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Association between household food insecurity and mortality in Canada: A population-based retrospective cohort study

TitleAssociation between household food insecurity and mortality in Canada: A population-based retrospective cohort study
Year of Publication2020
AuthorsMen, F., Gundersen C., Urquia M. L., and Tarasuk V.
JournalCMAJ
Volume192
PagesE53 - E60
Abstract

BACKGROUND: Food insecurity affects 1 in 8 households in Canada, with serious health consequences. We investigated the association between household food insecurity and all-cause and cause-specific mortality. METHODS: We assessed the food insecurity status of Canadian adults using the Canadian Community Health Survey 2005-2017 and identified premature deaths among the survey respondents using the Canadian Vital Statistics Database 2005-2017. Applying Cox survival analyses to the linked data sets, we compared adults' all-cause and cause-specific mortality hazard by their household food insecurity status. RESULTS: Of the 510 010 adults sampled (3 390 500 person-years), 25 460 died prematurely by 2017. Death rates of food-secure adults and their counterparts experiencing marginal, moderate and severe food insecurity were 736, 752, 834 and 1124 per 100 000 person-years, respectively. The adjusted hazard ratios (HRs) of all-cause premature mortality for marginal, moderate and severe food insecurity were 1.10 (95% confidence interval [CI] 1.03-1.18), 1.11 (95% CI 1.05-1.18) and 1.37 (95% CI 1.27-1.47), respectively. Among adults who died prematurely, those experiencing severe food insecurity died on average 9 years earlier than their food-secure counterparts (age 59.5 v. 68.9 yr). Severe food insecurity was consistently associated with higher mortality across all causes of death except cancers; the association was particularly pronounced for infectious-parasitic diseases (adjusted HR 2.24, 95% CI 1.42-3.55), unintentional injuries (adjusted HR 2.69, 95% CI 2.04-3.56) and suicides (adjusted HR 2.21, 95% CI 1.50-3.24). INTERPRETATION: Canadian adults from food-insecure households were more likely to die prematurely than their food-secure counterparts. Efforts to reduce premature mortality should consider food insecurity as a relevant social determinant. Food insecurity - inadequate access to food because of financial constraints - is a public health concern in Canada. In 2007/08, 11.3% of households experienced food insecurity; the figure rose to 12.4% by 2011/12. Food insecurity is associated with negative health outcomes and higher health care spending in a graded fashion, with more severe food insecurity corresponding to worse health and greater health care utilization. Food insecurity predicts higher incidence of chronic conditions and poorer management of them. Food insecurity is also associated with mental disorders, suicidal thoughts and suicide attempts. Despite much evidence linking food insecurity to poor health, less is known about the association between food insecurity and mortality. A graded association between severity of food insecurity and all-cause mortality risk was found among working-age adults in Ontario, Canada. A study of the US adult population found very low food insecurity - equivalent to severe food insecurity in Canada - was associated with higher all-cause mortality. In addition, 2 small studies found food insecurity to be associated with higher mortality odds among HIV-infected adults. However, none of these studies examined causes of death. More comprehensive, population-based research is needed to advance our understanding of the health burden associated with food insecurity. Linking vital statistics to multiple cycles of a national health survey, we conducted a population-based retrospective cohort study to assess the association between household food insecurity status and Canadian adults' all-cause and cause-specific premature mortality.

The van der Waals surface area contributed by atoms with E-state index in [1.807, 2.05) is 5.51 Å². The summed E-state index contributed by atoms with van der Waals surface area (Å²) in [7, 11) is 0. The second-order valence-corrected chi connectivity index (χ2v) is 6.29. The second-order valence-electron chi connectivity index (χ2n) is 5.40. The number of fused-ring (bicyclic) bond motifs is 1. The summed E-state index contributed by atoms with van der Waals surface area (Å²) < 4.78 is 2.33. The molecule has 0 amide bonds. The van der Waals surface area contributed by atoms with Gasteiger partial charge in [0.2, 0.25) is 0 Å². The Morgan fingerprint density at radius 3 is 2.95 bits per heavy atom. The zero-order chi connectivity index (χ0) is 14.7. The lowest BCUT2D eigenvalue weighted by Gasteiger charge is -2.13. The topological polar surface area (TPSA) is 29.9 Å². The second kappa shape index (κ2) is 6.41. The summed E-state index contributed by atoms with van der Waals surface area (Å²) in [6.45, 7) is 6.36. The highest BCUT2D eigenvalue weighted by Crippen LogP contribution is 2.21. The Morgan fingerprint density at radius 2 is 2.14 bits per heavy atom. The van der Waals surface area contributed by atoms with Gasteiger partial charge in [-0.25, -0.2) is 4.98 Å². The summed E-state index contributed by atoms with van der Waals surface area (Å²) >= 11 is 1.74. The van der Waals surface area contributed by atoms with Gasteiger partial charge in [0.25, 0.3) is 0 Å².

URLhttps://www.cmaj.ca/content/192/3/E53
DOI10.1503/cmaj.190385
Document URLhttps://www.cmaj.ca/content/cmaj/192/3/E53.full.pdf